As for the specific chances of those big three, it’s foolish to make any hard and fast predictions this far in advance of the first primaries and caucuses. But I believe Bush’s seeming belief that he cannot just finesse the conservative base as Romney did in 2012 but actually run against it and win the nomination is science fiction, not political science. The thin-skinned Christie has to prove to me that he can thrive on a national presidential stage without blowing himself up before I’ll think he has a prayer of overcoming the serious doubts about him on the part of most conservatives. As for Romney, it’s possible that all those writing or spreading rumors about him running again know more about his intentions than I do. But until he announces, I’m going to take him at his word and believe that he and his family have had enough of the electoral rat race and that he will allow the next generation of Republicans to take a crack at the big job after he tried and failed to get it twice. If he does run, even many conservatives who couldn’t stand him before will feel some degree of sympathy for the man they know would have been a better president than Obama. However, the assumption they’ll flock to him ignores the fact that there will be other fresher faces that may look better to both activists and voters once they get over their remorse about Romney being short-changed by history in 2012.

Seen in that light, those among the large donors to the Republican Party who are thinking now to lie back and wait for the race to develop rather than rushing in and hoping that early support for a frontrunner will give them access and prestige to the eventual winner have the right idea. The field is too large and there are simply too many variables to make any rational prediction about how it will all play out. An early decision on the nominee would make it easier for that person to prepare to battle the Democrats. But as things stand now, that is something that is not in the cards.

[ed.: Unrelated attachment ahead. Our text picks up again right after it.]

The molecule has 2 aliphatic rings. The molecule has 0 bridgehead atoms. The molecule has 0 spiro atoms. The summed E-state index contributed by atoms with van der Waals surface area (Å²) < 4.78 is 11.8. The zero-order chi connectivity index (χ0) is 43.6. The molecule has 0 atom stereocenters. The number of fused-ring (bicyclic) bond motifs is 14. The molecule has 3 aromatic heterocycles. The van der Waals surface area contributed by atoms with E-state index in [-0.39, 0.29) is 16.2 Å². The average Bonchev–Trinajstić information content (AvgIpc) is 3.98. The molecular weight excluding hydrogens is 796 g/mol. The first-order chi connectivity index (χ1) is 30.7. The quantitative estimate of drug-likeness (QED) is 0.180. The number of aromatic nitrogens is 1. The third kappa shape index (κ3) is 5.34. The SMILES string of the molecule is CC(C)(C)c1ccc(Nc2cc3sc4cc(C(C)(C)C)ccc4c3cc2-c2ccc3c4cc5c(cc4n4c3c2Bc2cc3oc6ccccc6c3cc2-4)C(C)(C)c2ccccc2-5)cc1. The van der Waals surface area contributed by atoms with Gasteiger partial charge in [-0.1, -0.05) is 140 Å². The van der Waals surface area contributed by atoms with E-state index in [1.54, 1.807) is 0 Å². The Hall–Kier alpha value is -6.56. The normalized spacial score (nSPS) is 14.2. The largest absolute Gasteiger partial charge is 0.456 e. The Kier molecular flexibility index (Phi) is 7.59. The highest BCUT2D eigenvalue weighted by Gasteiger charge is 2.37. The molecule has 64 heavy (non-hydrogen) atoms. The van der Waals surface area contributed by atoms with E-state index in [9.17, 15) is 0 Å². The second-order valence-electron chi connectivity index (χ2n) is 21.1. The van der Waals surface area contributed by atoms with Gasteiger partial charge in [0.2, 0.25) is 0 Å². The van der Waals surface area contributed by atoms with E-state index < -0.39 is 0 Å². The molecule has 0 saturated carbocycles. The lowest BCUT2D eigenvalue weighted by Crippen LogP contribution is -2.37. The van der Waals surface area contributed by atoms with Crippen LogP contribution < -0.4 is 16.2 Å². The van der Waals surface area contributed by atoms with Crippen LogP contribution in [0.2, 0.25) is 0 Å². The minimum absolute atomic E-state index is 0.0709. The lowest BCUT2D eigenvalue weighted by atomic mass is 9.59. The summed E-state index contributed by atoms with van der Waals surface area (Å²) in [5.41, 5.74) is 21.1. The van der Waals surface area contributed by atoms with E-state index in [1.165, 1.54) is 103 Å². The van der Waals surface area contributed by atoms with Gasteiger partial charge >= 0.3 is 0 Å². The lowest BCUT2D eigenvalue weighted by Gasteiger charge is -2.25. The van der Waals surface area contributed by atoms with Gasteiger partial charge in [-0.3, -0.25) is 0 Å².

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Big Labor’s Big Bluff

For interest groups seeking to be courted by political campaigns, there are two avenues to attract the necessary attention from the candidates. The first is to be valuable enough, and more valuable than their competitors, in the service of getting a politician elected. The second is to be convincingly courted by both sides, or to be courting both sides themselves.

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For interest groups seeking to be courted by political campaigns, there are two avenues to attract the necessary attention from the candidates. The first is to be valuable enough, and more valuable than their competitors, in the service of getting a politician elected. The second is to be convincingly courted by both sides, or to be courting both sides themselves.